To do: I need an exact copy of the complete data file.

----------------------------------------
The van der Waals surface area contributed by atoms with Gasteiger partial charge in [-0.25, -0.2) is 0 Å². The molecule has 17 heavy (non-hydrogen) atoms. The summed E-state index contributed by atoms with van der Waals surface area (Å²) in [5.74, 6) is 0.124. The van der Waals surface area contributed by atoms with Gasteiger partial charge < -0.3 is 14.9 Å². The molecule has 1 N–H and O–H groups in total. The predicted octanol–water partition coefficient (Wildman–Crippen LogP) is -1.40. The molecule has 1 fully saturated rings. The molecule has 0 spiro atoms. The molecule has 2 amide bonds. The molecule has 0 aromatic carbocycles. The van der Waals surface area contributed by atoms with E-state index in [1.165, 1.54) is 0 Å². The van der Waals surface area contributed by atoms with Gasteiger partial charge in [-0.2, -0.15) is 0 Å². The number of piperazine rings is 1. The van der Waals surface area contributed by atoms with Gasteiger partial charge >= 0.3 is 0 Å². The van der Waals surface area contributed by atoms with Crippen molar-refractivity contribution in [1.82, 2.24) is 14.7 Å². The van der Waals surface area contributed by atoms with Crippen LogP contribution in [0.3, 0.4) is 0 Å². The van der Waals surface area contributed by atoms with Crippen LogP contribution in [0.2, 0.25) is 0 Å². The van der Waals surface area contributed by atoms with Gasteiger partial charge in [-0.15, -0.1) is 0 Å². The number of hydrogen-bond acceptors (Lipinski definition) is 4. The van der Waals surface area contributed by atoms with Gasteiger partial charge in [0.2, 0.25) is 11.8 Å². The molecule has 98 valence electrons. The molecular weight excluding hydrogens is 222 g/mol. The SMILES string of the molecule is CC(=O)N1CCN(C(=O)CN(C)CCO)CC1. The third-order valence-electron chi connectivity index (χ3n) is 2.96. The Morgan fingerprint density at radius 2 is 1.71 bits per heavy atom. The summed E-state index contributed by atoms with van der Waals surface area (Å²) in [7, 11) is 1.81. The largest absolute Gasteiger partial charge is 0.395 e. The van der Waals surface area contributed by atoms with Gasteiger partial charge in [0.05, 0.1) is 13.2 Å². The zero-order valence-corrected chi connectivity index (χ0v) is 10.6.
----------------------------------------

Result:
The van der Waals surface area contributed by atoms with Gasteiger partial charge in [-0.25, -0.2) is 0 Å². The molecule has 17 heavy (non-hydrogen) atoms. The summed E-state index contributed by atoms with van der Waals surface area (Å²) in [5.74, 6) is 0.124. The van der Waals surface area contributed by atoms with Gasteiger partial charge < -0.3 is 14.9 Å². The molecule has 1 N–H and O–H groups in total. The predicted octanol–water partition coefficient (Wildman–Crippen LogP) is -1.40. The molecule has 1 fully saturated rings. The molecule has 0 spiro atoms. The molecule has 2 amide bonds. The molecule has 0 aromatic carbocycles. The van der Waals surface area contributed by atoms with E-state index in [1.165, 1.54) is 0 Å². The van der Waals surface area contributed by atoms with Gasteiger partial charge in [-0.2, -0.15) is 0 Å². The number of piperazine rings is 1. The van der Waals surface area contributed by atoms with Gasteiger partial charge >= 0.3 is 0 Å². The van der Waals surface area contributed by atoms with Crippen molar-refractivity contribution in [1.82, 2.24) is 14.7 Å². The van der Waals surface area contributed by atoms with Crippen LogP contribution in [0.3, 0.4) is 0 Å². The van der Waals surface area contributed by atoms with Crippen LogP contribution in [0.2, 0.25) is 0 Å². The van der Waals surface area contributed by atoms with Gasteiger partial charge in [-0.15, -0.1) is 0 Å². The number of hydrogen-bond acceptors (Lipinski definition) is 4. The van der Waals surface area contributed by atoms with Gasteiger partial charge in [0.2, 0.25) is 11.8 Å². The molecule has 98 valence electrons. The molecular weight excluding hydrogens is 222 g/mol. The SMILES string of the molecule is CC(=O)N1CCN(C(=O)CN(C)CCO)CC1. The third-order valence-electron chi connectivity index (χ3n) is 2.96. The Morgan fingerprint density at radius 2 is 1.71 bits per heavy atom. The summed E-state index contributed by atoms with van der Waals surface area (Å²) in [7, 11) is 1.81. The largest absolute Gasteiger partial charge is 0.395 e. The van der Waals surface area contributed by atoms with Gasteiger partial charge in [0.05, 0.1) is 13.2 Å². The zero-order valence-corrected chi connectivity index (χ0v) is 10.6.